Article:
Except us. The Mother of All Tours began when Marjorie and I pondered spending the winter on the soggy Pacific rather than the icy Atlantic. But Marjorie has ear troubles that make flying an agony, and the railway is anything but dog-friendly. Crossing Canada in a crowded car via an endless string of motels had little appeal. But a motor home would provide transportation, accommodation – and a residence in BC.
And it would allow us to re-invent the book tour.
The tour would have four components. Marjorie would do the book signings in stores, notably in Chapters Indigo. I would deliver guest lectures and seminars in 11 universities, usually followed by evening film screenings with admission by donation. And everywhere, we both sold books.
The preparation was intense and complex, and scores of people generously helped – people in Parliament, in book stores, in universities, in community groups and NGOs like the Sierra Club Canada, the David Suzuki Foundation, and Ecojustice. In Port Hope, we took part in a celebration honouring our friend Farley Mowat. Former governor-general Ed Schreyer introduced my screening in Winnipeg. Some of the audiences filled amphitheatres, others were small, but all of them were engaged, responsive, passionate. Marjorie tapped into the horse community from coast to coast – friends of friends, authors of books on horses, riding clubs, provincial equestrian federations. It worked. At Chapters in Calgary, for instance, all 22 copies on hand were sold in an hour.
Is there such a thing as environmentally-responsible travel by motor home? Surprisingly, yes. There is no zero-impact way to cross Canada, but for a family of four or more – even if two are dogs – travelling by motor home actually generates a smaller environmental footprint than flying and renting rooms. Merlin gets tolerable mileage for a bus-sized vehicle, and we use very little heat or water. We bought carbon credits to offset the diesel and propane and to compensate for the heating fuel in our recycled 1840s home back in Nova Scotia. Merlin's roof-top solar panels generate much of our domestic electricity, and all the rest is generated from renewable sources and purchased through Bullfrog Power. We also host our web sites at Ethical Host, a company deeply devoted to social justice and sustainability.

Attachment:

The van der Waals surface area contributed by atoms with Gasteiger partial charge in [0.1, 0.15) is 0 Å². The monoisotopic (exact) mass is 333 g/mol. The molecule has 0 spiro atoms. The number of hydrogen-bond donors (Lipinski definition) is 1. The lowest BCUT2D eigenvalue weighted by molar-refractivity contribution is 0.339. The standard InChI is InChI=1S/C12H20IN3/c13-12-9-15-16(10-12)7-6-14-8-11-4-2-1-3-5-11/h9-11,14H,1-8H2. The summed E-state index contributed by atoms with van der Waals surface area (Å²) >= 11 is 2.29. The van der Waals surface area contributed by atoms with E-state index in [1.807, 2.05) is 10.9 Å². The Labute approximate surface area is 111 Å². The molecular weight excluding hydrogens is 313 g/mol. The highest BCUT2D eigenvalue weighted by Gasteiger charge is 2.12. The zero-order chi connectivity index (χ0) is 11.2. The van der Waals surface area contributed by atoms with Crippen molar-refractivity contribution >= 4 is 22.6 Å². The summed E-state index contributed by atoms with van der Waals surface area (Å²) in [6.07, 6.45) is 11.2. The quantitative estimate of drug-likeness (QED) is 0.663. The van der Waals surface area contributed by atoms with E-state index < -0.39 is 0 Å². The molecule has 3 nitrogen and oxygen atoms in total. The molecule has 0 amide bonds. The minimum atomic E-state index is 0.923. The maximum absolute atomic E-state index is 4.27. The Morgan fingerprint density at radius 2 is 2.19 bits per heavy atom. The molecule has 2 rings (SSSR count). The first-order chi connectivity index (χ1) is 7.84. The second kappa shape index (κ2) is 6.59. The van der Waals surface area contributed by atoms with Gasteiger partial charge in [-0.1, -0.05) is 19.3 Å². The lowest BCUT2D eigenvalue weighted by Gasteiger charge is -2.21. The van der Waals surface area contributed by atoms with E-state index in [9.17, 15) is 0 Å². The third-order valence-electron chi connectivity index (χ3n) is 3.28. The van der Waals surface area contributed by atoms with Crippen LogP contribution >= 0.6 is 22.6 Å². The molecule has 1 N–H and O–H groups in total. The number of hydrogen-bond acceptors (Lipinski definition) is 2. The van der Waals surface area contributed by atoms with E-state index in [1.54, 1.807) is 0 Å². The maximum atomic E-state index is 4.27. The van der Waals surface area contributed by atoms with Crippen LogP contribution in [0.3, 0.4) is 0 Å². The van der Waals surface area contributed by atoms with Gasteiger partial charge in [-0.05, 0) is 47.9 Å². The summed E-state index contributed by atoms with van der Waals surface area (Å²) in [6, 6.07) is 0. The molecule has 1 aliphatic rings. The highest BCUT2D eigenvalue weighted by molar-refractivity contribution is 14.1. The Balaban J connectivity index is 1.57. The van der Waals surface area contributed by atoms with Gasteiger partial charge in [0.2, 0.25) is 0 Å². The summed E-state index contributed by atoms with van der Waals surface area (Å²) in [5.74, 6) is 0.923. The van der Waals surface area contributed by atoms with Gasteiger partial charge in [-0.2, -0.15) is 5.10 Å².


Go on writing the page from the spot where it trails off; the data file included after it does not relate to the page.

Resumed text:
Did we have problems with Merlin, who is 17 years old? Oh, sure. In Nova Scotia, a deep pothole damaged the undercarriage and air brakes. In Ontario, we had to replace a bank of batteries. In Alberta, the alternator died, and in B.C. an engine sensor failed. Each time a capable mechanic came quickly to the rescue. We never had to postpone or cancel an event.
Over 43 days, from Halifax to Calgary, we did 38 events, not counting media interviews. We arrived in Vancouver November 5. Through honoraria, book sales and donations, the tour paid for itself, with a little left over. And thousands of people now know about Year of the Horse, Green Rights, Warrior Lawyers, and the fact that Canadians lack environmental rights.
Would I do it again? In a sense, we're still doing it. We have the whole winter to do additional West Coast events. Stand by. The Mother of All Book Tours may yet arrive in a town near you.